The narrative recorded in B-1 continued the story of JS’s life as the prophet and president of the church he labored to establish. The account encompasses significant developments in the church’s two centers at that time—, Ohio, and northwest —during a four-year-span. Critical events included the organization of the Quorums of the Twelve Apostles and the Seventy, the dedication of the House of the Lord in Kirtland, Ohio, the establishment of the Kirtland Safety Society, dissension and apostasy in Kirtland and Missouri, the first mission to England, JS’s flight from Kirtland to Missouri in the winter of 1838, the Saints’ exodus from Kirtland later that year, the disciplining of the Missouri presidency, and the outbreak of the Missouri War and arrest of JS. Thus, B-1 provides substantial detail regarding a significant period of church expansion and transition as well as travail.
<April 7. Conference Minutes continued.> nominated to fill the seat of : that of : and that of , which nominations were severally and unanimously sanctioned. [HC 3:14] was ordained High Priest. On motion conference <Sunday. 8> adjourned to the 8th, 9 o clock AM. Sunday April 8th. 9 A.M. conference convened and opened as usual, prayer by . President J. Smith Jun Made a few remarks respecting the Bank, <’s history> who was followed by , who gave a short history of his travels to and .
President represented his quorum of High Priests, and read their names. The principal part were in good standing.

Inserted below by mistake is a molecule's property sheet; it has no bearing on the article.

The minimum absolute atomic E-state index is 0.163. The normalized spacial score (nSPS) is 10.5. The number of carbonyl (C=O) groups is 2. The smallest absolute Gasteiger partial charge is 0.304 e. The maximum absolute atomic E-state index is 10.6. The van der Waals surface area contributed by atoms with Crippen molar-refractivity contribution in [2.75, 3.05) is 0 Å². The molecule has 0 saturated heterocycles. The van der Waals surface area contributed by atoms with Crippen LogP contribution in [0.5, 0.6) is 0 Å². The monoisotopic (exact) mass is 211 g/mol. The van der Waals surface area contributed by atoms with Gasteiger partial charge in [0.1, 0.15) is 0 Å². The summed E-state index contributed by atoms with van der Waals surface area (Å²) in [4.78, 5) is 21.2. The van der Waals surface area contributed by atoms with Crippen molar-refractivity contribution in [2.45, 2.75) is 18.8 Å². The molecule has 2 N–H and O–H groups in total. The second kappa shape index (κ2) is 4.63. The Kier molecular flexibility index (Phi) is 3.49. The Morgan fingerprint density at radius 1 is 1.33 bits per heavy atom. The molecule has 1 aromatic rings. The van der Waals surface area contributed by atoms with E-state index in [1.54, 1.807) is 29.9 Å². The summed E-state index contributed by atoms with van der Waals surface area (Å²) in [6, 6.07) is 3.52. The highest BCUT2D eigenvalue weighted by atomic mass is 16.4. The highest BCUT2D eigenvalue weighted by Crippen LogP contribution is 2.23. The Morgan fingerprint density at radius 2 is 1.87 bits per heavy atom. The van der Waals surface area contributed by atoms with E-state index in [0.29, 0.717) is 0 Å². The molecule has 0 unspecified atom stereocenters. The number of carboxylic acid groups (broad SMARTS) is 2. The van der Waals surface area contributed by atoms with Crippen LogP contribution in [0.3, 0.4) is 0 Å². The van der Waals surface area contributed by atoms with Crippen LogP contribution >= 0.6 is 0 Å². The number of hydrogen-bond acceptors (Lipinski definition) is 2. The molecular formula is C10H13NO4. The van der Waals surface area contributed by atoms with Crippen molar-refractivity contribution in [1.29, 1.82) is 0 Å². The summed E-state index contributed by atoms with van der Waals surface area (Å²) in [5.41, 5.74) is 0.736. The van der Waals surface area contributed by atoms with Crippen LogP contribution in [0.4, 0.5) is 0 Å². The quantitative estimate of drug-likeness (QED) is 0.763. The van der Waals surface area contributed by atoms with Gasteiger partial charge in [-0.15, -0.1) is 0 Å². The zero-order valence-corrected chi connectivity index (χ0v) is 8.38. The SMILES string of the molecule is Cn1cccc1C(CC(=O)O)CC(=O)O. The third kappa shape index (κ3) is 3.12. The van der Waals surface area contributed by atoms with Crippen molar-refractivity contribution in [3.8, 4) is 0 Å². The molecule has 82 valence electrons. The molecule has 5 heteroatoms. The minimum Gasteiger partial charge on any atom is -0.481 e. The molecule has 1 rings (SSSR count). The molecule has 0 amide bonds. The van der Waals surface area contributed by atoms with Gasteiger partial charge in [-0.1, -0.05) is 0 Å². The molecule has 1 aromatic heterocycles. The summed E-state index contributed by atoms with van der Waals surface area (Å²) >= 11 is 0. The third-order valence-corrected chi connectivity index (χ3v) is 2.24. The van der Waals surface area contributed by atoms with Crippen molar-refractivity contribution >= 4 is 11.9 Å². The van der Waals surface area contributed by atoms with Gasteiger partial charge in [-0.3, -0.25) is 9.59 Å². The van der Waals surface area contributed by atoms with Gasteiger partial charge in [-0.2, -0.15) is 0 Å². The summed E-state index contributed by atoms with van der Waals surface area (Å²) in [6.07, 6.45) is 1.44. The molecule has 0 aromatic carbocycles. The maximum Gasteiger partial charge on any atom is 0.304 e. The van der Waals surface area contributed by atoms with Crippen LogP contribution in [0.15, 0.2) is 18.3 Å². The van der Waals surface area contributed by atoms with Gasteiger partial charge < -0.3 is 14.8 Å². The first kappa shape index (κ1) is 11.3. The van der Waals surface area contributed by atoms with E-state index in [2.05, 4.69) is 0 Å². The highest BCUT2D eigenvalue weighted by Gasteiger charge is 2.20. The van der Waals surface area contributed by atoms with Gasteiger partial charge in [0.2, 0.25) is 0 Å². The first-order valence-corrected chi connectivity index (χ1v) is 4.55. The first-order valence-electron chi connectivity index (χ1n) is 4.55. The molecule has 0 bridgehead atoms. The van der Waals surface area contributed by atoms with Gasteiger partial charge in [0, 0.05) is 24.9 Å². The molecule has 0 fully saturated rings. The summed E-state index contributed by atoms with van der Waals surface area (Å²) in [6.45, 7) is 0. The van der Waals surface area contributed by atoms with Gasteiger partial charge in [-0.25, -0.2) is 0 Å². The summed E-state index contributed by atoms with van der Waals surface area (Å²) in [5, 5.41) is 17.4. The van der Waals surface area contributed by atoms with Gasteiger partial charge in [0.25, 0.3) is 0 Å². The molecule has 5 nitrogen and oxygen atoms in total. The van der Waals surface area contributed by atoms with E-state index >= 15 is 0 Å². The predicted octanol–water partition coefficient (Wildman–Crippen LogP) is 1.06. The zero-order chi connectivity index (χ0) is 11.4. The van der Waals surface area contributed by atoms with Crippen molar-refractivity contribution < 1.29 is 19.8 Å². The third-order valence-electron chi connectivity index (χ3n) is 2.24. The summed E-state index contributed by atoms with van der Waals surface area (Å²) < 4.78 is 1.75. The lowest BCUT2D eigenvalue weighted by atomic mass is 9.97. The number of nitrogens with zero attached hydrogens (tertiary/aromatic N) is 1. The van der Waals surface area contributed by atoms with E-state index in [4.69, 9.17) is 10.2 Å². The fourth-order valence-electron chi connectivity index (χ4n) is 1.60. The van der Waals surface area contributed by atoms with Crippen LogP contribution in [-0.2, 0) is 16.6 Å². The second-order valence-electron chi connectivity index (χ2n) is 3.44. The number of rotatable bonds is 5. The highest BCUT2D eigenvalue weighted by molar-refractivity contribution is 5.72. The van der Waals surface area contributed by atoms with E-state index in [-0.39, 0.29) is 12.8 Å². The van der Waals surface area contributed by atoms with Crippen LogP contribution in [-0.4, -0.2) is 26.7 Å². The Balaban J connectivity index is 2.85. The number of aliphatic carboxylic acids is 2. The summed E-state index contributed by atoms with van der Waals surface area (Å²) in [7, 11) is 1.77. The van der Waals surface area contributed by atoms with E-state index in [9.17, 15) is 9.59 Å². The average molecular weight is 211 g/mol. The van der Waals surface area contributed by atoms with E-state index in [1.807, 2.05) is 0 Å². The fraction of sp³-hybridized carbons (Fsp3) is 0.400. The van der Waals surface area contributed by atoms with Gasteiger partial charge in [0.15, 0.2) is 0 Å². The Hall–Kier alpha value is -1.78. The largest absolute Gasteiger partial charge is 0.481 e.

Presidents and represented the Seventies. The quorum of Elders was represented by their president, Ha[r]vey Green, numbering 124 in good standing. President Joseph Smith made a few remarks on the word of Wisdom giving the reason of its coming forth, saying it should be observed.
Adjou[r]ned for one hour. Conference convened agreeable to adjournment, and opened as us[u]al, after which , represen[ted] his counsel and the lesser Priesthood; and made report of receipts and expenditures of church funds which had passed through his hands. It was then motioned, seconded and carried that the first presidency be appointed to sign the licences of the official members of the church. conference adjourned until the first Friday in July next.
From the 1st to the 8th. Presidents and visited the churches, a Short distance from and on the 8 attended meeting in the Cock-Pit. After, Preaching by , they bore their farewell Testimony to the truth of the work.— after they had closed, and, Elder Russel [Isaac Russell] was speaking the enemy severed the gas pipes, which li[g]hted the house, and overwhelmed the assembly in dar[k]ness in an instant.— The damage was soon repaired,— and the design of breaking up the assembly frustrated.
<9 Joseph’s Letter to > The following Letter was sent to in consequence of his withholding the records of the church in the city of , when called for by the Clerk, &c.
April 9th 1838.
Mr. . Sir. We were desirous of honoring you by giving publicity to your notes on the history of the Church of Latter Day Saints, after such making such corrections as we thought would be necessary; Knowing your incompetency as a historian, and that writings coming from your pen, could not be put to the press, without our correcting them; or else the church must suffer reproach. Indeed, Sir, we never supposed you capable of writing a history; but were willing to let it come out under your name, notwithstanding it would really not be yours but ours. We are still willing to honor you, if you can be made to know your own intirest, and give up your notes, so that they [HC 3:15] can be corrected, and made fit for the press: but if not, we have all the materials for another, which we shall commence this week to write. Your Humble Servt. Joseph Smith Jun. , President of the whole church of Latter Day Saints.